Incapable of pecuniary estimation; RTC

Settled is the rule that jurisdiction over the subject matter is determined by the allegations in the complaint. It is not affected by the pleas or the theories set up by the defendant in an answer or a motion to dismiss. Otherwise, jurisdiction would become dependent almost entirely upon the whims of the defendant.[1] The court's jurisdiction, once attached, cannot be ousted until it finally disposes of the case. When a court has already obtained and is exercising jurisdiction over a controversy, its jurisdiction to proceed to the final determination of the case is retained. A judge is competent to act on the case while its incidents remain pending for his disposition.[2]

Section 19 of Batas Pambansa Bilang 129 provides:
SECTION 19. Jurisdiction in Civil Cases. — Regional Trial Courts (RTC) shall exercise exclusive original jurisdiction:
(1) In all civil actions in which the subject of the litigation is incapable of pecuniary estimation; xxx.
In determining whether the subject matter of an action is incapable of pecuniary estimation, the Supreme Court has adopted the criterion of first ascertaining the nature of the principal action or remedy sought. If the action is primarily for recovery of a sum of money, the claim is considered capable of pecuniary estimation. Whether the trial court has jurisdiction would depend upon the amount of the claim. However, where the basic issue is something other than the right to recover a sum of money, or where the money claim is only incidental or a consequence of the principal relief sought, the action is incapable of pecuniary estimation.[3]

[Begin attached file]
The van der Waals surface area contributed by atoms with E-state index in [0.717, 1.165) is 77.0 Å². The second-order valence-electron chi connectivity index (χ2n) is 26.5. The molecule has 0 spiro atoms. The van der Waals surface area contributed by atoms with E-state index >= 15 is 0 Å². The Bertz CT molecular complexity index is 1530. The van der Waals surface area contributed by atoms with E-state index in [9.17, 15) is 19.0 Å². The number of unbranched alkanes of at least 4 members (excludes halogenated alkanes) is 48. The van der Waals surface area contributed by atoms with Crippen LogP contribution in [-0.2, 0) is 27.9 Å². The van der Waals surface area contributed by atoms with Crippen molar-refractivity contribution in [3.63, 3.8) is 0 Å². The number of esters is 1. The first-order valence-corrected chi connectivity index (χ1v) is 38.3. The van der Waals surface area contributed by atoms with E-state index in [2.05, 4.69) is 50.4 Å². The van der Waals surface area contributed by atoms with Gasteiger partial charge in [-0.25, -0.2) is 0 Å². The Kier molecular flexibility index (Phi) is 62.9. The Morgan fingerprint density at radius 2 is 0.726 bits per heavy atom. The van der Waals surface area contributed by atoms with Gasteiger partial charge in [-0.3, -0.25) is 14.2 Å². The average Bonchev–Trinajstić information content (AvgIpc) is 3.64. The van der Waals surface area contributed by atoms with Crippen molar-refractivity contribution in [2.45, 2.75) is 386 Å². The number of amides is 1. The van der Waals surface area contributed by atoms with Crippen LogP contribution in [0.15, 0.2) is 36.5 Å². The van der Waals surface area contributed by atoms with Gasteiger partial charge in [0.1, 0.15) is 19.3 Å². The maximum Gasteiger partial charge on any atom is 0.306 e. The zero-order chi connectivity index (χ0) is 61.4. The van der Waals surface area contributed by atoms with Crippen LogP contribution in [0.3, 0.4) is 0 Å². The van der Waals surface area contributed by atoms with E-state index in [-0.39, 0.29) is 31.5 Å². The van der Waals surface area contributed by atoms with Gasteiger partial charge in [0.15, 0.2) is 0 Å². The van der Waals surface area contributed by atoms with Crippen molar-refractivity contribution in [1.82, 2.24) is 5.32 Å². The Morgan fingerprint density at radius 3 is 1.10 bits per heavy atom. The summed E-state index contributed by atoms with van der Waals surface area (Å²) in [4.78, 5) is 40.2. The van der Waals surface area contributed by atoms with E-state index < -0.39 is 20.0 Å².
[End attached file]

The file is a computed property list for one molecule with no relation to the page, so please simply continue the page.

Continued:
In the case of Rural Bank of Sta. Ignacia v. Spouses Padua (G.R. No. 214727, April 19, 2017), the Supreme Court found that the complaint is well within the jurisdiction of the RTC, since it is the validity of the extrajudicial foreclosure of mortgaged properties which was assailed.

[1] Eristingcol v. Court of Appeals, 601 Phil. 136, 152 (2009), as cited in Medical Plaza Makati Condominium Corp. v. Cullen, 720 Phil. 732, 741 (2013).

[2]Tung Ho Steel Enterprises Corp. v. Ting Guan Trading Corp., 731 Phil. 446, 456 (2014).

[3]Far East Bank and Trust Company v. Shemberg Marketing Corporation, 540 Phil. 7, 21 (2006), citing Singson v. Isabela Sawmill, 177 Phil. 575, 588 (1979).

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